Ticketmaster hackers are holding data of 440,000 Taylor Swift ticketholders for ransom

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Remember that massive Ticketmaster hack earlier this year? Well, it turns out this breach was bigger than initially thought. As in, “440,000 compromised tickets just for Taylor Swift’s Eras Tour” big.

Cybersecurity publication Hackread reports that hacker group ShinyHunters updated their ransom demand on Thursday, asking Ticketmaster’s parent company Live Nation Entertainment to shell out $8 million for the safe return of the information. Though ShinyHunters claimed it previously accepted a “rushed” offer of $1 million from Live Nation, the group has since assessed the hacked data and revised its demands. Apparently ShinyHunters deduced the data is significantly more valuable than they’d initially believed.

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Ticketmaster confirms massive hack. What you need to know.

“[W]e found out how to make way more expensive and insurance surely accepts this; we restart negotiations at $8M let the negotiator and insurance know,” read a post from ShinyHunters (via a screenshot by Hackread), published on the notorious hacking forum Breach Forums.

According to ShinyHunters, the group has obtained a total of 193 million ticket barcodes, valued at over $22.6 billion in total. This includes 440,000 tickets for Taylor Swift’s ongoing Eras Tour, as well as 30 million more for 65,000 other events.

It’s unclear exactly when Live Nation purportedly offered to pay the $1 million ransom, or whether it actually happened at all. Ticketmaster has denied ShinyHunter’s claim, saying that the company never agreed to pay a ransom and did not offer the hackers any money.

“Ticketmaster’s SafeTix technology protects tickets by automatically refreshing a new and unique barcode every few seconds so it cannot be stolen or copied,” Ticketmaster said in a statement to Mashable. “This is just one of many fraud protections we implement to keep tickets safe and secure.”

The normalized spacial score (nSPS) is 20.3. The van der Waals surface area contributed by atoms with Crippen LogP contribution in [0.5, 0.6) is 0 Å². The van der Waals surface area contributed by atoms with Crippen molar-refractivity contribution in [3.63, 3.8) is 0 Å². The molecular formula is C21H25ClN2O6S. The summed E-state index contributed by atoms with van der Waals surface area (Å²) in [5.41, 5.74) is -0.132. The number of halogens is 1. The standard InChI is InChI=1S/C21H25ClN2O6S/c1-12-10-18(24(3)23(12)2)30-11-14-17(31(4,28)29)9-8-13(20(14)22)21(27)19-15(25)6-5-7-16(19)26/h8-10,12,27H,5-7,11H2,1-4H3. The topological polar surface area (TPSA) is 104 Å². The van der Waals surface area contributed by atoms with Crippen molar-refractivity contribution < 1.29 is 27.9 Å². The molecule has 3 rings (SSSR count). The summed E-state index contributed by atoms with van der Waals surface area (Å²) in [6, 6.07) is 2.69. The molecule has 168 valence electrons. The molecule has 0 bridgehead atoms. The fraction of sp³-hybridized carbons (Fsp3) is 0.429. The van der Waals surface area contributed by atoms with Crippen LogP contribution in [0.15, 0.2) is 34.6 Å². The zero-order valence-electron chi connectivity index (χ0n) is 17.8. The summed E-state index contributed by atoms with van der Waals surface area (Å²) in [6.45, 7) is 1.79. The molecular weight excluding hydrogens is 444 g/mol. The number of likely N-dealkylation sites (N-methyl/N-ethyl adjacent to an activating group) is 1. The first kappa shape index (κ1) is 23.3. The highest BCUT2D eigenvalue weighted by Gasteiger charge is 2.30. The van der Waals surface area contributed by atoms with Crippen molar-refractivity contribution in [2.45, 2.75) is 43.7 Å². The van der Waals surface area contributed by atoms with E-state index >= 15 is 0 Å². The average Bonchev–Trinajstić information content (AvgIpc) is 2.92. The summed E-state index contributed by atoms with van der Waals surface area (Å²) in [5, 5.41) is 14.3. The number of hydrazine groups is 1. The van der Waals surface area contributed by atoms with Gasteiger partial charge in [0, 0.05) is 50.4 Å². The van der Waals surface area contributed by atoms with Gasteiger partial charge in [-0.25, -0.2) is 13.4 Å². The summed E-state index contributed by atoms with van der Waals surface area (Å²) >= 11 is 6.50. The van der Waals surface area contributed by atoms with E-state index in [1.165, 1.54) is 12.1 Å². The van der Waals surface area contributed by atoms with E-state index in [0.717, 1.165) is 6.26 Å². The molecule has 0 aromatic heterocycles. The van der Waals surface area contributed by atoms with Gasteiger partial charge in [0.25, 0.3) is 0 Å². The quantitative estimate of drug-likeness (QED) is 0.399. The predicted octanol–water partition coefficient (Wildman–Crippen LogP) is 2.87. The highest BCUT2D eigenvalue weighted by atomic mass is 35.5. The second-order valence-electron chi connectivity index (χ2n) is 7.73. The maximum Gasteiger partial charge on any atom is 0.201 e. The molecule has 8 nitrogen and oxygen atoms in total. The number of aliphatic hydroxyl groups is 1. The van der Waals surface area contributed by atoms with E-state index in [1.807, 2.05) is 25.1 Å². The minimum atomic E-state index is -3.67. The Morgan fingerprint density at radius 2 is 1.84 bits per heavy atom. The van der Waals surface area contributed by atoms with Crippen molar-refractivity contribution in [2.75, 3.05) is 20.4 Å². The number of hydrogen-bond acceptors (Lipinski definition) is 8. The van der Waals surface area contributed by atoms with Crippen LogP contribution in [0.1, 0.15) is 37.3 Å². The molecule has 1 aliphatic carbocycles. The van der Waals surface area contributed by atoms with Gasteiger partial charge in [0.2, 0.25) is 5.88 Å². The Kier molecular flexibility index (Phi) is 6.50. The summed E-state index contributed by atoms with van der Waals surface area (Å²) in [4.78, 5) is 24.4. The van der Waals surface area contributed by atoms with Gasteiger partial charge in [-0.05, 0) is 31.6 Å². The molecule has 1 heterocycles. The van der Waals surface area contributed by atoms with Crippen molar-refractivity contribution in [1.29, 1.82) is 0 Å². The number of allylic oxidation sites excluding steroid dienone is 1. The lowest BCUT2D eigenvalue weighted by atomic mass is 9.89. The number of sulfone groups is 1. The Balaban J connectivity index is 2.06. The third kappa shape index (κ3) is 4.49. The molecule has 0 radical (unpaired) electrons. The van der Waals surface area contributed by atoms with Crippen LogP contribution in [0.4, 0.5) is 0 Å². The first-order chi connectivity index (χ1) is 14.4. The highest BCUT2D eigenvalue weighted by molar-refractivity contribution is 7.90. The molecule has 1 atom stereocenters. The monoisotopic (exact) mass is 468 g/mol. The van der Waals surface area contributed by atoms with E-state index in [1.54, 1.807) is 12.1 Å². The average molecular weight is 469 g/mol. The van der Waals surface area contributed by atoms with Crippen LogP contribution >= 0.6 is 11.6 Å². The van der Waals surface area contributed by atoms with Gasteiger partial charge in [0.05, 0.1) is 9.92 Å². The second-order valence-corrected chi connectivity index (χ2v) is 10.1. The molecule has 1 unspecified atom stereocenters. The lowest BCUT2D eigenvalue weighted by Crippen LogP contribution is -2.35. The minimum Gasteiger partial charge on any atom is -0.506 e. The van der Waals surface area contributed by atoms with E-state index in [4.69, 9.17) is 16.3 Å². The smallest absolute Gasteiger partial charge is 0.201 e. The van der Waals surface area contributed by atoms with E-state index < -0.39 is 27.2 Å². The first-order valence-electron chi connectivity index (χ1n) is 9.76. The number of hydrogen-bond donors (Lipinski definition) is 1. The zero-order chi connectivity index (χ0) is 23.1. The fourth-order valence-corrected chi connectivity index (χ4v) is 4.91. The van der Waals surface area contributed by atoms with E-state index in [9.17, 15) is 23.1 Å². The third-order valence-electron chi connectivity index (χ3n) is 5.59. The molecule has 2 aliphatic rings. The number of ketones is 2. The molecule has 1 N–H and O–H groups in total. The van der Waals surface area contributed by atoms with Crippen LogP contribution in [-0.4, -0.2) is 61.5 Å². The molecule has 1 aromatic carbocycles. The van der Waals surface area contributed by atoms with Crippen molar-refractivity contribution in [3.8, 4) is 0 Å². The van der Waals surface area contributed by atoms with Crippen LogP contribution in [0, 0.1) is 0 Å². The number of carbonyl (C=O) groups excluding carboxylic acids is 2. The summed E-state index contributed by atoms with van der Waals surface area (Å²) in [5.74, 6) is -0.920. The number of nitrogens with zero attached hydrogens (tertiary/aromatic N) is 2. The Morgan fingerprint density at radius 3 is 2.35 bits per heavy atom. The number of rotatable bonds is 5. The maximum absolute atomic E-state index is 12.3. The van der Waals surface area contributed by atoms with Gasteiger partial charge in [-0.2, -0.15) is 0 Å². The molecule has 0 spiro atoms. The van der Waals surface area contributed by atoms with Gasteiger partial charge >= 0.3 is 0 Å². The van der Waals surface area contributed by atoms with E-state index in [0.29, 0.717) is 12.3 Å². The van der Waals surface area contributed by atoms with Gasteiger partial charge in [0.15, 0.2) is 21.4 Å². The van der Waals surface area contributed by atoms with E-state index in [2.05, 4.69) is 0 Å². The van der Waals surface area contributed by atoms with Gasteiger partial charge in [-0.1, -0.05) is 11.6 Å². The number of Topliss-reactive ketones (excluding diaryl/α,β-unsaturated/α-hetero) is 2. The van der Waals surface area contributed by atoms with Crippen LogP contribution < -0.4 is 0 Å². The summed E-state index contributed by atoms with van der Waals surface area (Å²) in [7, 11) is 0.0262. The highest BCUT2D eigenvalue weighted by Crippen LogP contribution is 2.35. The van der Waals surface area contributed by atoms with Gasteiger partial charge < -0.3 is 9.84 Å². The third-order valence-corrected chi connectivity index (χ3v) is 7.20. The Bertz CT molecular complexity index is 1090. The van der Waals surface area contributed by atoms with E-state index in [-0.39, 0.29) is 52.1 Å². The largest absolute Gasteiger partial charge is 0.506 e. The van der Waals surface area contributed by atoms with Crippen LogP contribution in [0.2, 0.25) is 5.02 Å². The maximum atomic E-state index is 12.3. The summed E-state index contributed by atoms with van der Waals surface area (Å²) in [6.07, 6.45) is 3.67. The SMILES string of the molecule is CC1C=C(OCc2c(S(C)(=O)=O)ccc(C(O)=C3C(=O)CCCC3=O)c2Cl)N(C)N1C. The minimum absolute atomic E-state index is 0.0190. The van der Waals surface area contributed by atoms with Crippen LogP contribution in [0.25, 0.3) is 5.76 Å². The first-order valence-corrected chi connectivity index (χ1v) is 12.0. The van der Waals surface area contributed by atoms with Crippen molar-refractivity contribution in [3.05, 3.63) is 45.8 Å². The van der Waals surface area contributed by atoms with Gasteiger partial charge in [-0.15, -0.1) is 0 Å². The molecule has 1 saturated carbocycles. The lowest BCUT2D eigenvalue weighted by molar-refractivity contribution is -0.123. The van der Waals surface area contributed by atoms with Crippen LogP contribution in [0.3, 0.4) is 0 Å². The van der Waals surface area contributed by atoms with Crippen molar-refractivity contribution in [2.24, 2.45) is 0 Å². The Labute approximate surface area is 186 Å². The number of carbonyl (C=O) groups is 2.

ShinyHunters initially attempted to sell the data for $500,000 at the end of May, when the Ticketmaster breach was first reported. At the time, the 1.3 terabytes were believed to contain sensitive information belonging to 560 million Ticketmaster customers. This included users’ full names, addresses, phone numbers, email addresses, their ticket purchase history and details, and even partial payment data such as credit card expiry dates.

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ShinyHunters’ latest announcement has now provided further details on the breach, stating that the hacked information includes 400 million encrypted credit cards, 440 million unique email addresses, and 680 million order details. The hacker group claims that this makes it “the largest publicly disclosed non-scrape breach of customer [personally identifiable information] of all time.”

Ticketmaster’s ongoing troubles

Ticketmaster has been having a hard time of it lately, even beyond the universal loathing it commonly receives. Last year the company was the subject of a U.S. Senate hearing investigating the apparent lack of competition in the live music industry. The U.S. Justice Department later filed a lawsuit aiming to break up Live Nation this May, accusing it of violating antitrust laws. According to the complaint, over 70 percent of tickets sold or resold for major U.S. concert venues in 2022 were handled by Ticketmaster.

For its part, Live Nation has denied that Ticketmaster is a monopoly, claiming in a previous statement to Mashable that “competition has steadily eroded Ticketmaster’s market share and profit margin.” Of course, having a shrinking market share doesn’t preclude a company from also having a monopoly, especially if it’s starting from a dominant position of 70 percent.

This also isn’t the first time Ticketmaster has fallen afoul of Taylor Swift fans. The 2022 presale for Swift’s Eras Tour was infamously a fiasco, with Ticketmaster subsequently cancelling the public ticket sale due to “insufficient remaining ticket inventory.” The company issued an official apology, though this did not stave off a subsequent lawsuit from disgruntled Swifties. Unhappy fans accused Ticketmaster of operating an “anticompetitive scheme,” deceiving fans by failing to disclose that it had sent more presale codes than it could actually service with tickets.

Swift released an official statement following the Eras Tour ticket debacle, expressing her frustration and revealing that Ticketmaster had assured her team it could handle the demand after they’d inquired about it multiple times.

“It’s truly amazing that 2.4 million people got tickets, but it really pisses me off that a lot of them feel like they went through several bear attacks to get them,” wrote Swift.

Unfortunately, it seems as though the headache still isn’t over for at least 440,000 of those Swifties.

UPDATE: Jul. 6, 2024, 8:35 a.m. AEST This article has been updated with statement from Live Nation.



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